The study results Packet and Steichen will share at HealthPack could offer further insight. “Engineers probably make assumptions based on their own consumer experiences and how we go about disposing the plastic waste we generate, which in many cases is that rigid plastics can be recycled but flexible packaging like shopping and bread bags can’t go into your municipal recycling stream,” Packet said. “I feel this same notion holds true with how they expect and is often the reality of how hospitals handle medical packaging waste. Rigid trays are more likely to be recycled if there is a collection process set up, but flexible packages are not accepted and go to the landfill or incineration because many recyclers don’t accept flexible materials.

“This is where I see the importance and impact that the flexible packaging recycling study will have on the industry,” he continued. “Until this point, we didn’t really have a sound set of data or experience recycling these flexible and mixed materials. The study with UPENN in 2014 was a great initial set of data and now with the UMASS study completed we have a good idea on how the material will process, what its attributes will be as a second life material, and what some of the challenges will be.”

Packet said that “one of the most interesting parts of this study is the work and collaborative efforts that went into the collection process of accumulating the material for this study. I think packaging engineers are always interested in their end-use customers, and the work that was done with our healthcare advisory board and hospitals that participated in the study will bring some unique insights.”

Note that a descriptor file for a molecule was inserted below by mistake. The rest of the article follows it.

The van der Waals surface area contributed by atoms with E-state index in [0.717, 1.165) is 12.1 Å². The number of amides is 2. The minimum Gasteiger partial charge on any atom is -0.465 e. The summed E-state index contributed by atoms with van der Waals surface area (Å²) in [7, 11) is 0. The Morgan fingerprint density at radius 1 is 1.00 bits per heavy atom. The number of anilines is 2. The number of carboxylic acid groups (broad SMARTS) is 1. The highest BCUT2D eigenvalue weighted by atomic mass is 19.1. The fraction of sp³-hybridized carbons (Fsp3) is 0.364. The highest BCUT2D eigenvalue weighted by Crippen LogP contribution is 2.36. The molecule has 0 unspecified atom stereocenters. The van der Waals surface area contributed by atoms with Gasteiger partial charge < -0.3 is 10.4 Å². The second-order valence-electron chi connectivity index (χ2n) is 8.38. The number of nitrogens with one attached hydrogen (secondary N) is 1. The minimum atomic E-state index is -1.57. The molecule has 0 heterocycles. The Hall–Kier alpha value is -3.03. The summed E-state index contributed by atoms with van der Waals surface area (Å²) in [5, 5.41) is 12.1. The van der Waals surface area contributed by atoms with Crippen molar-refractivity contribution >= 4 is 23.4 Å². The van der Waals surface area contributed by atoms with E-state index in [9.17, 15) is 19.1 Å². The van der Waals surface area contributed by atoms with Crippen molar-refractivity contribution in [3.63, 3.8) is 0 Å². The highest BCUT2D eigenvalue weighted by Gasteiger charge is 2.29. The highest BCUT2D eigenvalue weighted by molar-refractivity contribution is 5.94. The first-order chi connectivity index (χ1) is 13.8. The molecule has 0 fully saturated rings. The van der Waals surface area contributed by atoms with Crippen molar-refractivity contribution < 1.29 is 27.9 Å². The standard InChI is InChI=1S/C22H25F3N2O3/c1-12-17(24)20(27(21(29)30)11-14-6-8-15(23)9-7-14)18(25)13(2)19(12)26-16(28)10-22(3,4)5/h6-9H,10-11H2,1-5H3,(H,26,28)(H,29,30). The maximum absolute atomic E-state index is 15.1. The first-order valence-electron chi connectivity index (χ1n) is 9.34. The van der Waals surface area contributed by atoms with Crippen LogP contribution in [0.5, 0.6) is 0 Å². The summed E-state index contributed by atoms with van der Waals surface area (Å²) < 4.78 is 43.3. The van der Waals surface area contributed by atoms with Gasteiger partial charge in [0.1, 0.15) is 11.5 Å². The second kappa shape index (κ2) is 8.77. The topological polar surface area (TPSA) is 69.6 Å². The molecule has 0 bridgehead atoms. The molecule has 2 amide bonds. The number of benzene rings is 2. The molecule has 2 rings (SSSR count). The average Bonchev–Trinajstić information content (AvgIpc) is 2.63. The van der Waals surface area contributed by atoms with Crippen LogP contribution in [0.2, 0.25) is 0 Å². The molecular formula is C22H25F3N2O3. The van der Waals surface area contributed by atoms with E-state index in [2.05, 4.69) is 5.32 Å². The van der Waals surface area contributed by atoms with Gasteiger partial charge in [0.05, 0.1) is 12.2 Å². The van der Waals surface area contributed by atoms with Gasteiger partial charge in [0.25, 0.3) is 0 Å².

He didn’t want to give too much away before the presentation, but he did say that researchers “didn’t see significant issues with material impurities, but flexible packages are often made up of multiple materials and multilayer films, which present some unpredictability in terms of material consistency entering the waste stream. I realize this isn’t going to be solved overnight and will always be a challenge with flexible packaging, but if engineers work to develop packages that are made of homogeneous materials, it will bring more consistency and potential value to this second life material stream.”

HealthPack attendees will also be given a “glimpse at what different types of packaging makes up the flexible waste stream and see some state-of-the-art recycling equipment,” he added. “And if you’re technical and like data, we’ll share the performance characteristics of the recycled material.”

Packet hopes the presentation will also get engineers “to start thinking about the circular economy. These [recycled] materials would not be used for product-contacting primary packaging, but I hope it inspires them to think about these second-life materials and where they may able to be used in their process or operations. Finding end-use applications is one of the keys to the success of the healthcare plastic flexible packaging recycling stream.”

Daphne Allen

Daphne Allen is editor-in-chief of MD+DI. She previously served as executive editor of Pharmaceutical & Medical Packaging News, which serves as the pharmaceutical and medical device channel of Packaging Digest. Daphne has covered medical device manufacturing, packaging, labeling, and regulatory issues as well as pharmaceutical packaging and labeling for more than 20 years. She is also a member of the Institute of Packaging Professionals's Medical Device Packaging Technical Committee. Follow her on Twitter at @daphneallen.